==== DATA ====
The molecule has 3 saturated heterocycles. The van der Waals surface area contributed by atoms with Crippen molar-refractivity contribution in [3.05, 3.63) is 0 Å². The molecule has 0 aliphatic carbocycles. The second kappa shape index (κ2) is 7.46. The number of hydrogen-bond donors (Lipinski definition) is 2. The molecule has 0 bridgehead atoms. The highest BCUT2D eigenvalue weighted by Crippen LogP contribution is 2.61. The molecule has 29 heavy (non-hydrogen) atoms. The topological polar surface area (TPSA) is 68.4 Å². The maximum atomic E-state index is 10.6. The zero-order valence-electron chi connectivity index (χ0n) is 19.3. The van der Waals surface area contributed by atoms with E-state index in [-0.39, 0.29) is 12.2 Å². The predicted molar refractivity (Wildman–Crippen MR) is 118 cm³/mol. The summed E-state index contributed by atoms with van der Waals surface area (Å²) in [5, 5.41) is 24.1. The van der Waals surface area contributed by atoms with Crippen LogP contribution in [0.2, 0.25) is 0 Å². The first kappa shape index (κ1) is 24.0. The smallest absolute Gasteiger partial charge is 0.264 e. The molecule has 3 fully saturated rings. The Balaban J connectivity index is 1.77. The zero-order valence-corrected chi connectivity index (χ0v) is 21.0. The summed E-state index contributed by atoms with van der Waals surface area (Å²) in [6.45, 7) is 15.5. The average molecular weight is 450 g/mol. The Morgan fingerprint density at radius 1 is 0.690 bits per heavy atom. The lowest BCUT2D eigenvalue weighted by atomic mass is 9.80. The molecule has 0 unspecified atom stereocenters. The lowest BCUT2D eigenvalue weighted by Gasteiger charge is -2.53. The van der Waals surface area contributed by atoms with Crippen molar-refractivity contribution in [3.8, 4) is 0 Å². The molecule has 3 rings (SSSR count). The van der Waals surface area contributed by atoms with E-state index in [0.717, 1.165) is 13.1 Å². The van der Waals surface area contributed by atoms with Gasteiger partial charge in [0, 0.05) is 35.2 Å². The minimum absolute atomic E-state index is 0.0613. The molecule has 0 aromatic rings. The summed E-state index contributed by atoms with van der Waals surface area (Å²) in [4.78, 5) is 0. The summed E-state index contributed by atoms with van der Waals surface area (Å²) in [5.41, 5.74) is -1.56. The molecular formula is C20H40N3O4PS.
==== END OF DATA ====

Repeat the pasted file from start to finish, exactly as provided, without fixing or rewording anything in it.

The molecule has 3 saturated heterocycles. The van der Waals surface area contributed by atoms with Crippen molar-refractivity contribution in [3.05, 3.63) is 0 Å². The molecule has 0 aliphatic carbocycles. The second kappa shape index (κ2) is 7.46. The number of hydrogen-bond donors (Lipinski definition) is 2. The molecule has 0 bridgehead atoms. The highest BCUT2D eigenvalue weighted by Crippen LogP contribution is 2.61. The molecule has 29 heavy (non-hydrogen) atoms. The topological polar surface area (TPSA) is 68.4 Å². The maximum atomic E-state index is 10.6. The zero-order valence-electron chi connectivity index (χ0n) is 19.3. The van der Waals surface area contributed by atoms with E-state index in [-0.39, 0.29) is 12.2 Å². The predicted molar refractivity (Wildman–Crippen MR) is 118 cm³/mol. The summed E-state index contributed by atoms with van der Waals surface area (Å²) in [5, 5.41) is 24.1. The van der Waals surface area contributed by atoms with Crippen LogP contribution in [0.2, 0.25) is 0 Å². The first kappa shape index (κ1) is 24.0. The smallest absolute Gasteiger partial charge is 0.264 e. The molecule has 3 fully saturated rings. The Balaban J connectivity index is 1.77. The zero-order valence-corrected chi connectivity index (χ0v) is 21.0. The summed E-state index contributed by atoms with van der Waals surface area (Å²) in [6.45, 7) is 15.5. The average molecular weight is 450 g/mol. The Morgan fingerprint density at radius 1 is 0.690 bits per heavy atom. The lowest BCUT2D eigenvalue weighted by atomic mass is 9.80. The molecule has 0 unspecified atom stereocenters. The lowest BCUT2D eigenvalue weighted by Gasteiger charge is -2.53. The van der Waals surface area contributed by atoms with Crippen molar-refractivity contribution in [3.8, 4) is 0 Å². The molecule has 3 rings (SSSR count). The van der Waals surface area contributed by atoms with E-state index in [0.717, 1.165) is 13.1 Å². The van der Waals surface area contributed by atoms with Gasteiger partial charge in [0, 0.05) is 35.2 Å². The minimum absolute atomic E-state index is 0.0613. The molecule has 0 aromatic rings. The summed E-state index contributed by atoms with van der Waals surface area (Å²) in [4.78, 5) is 0. The summed E-state index contributed by atoms with van der Waals surface area (Å²) in [5.41, 5.74) is -1.56. The molecular formula is C20H40N3O4PS.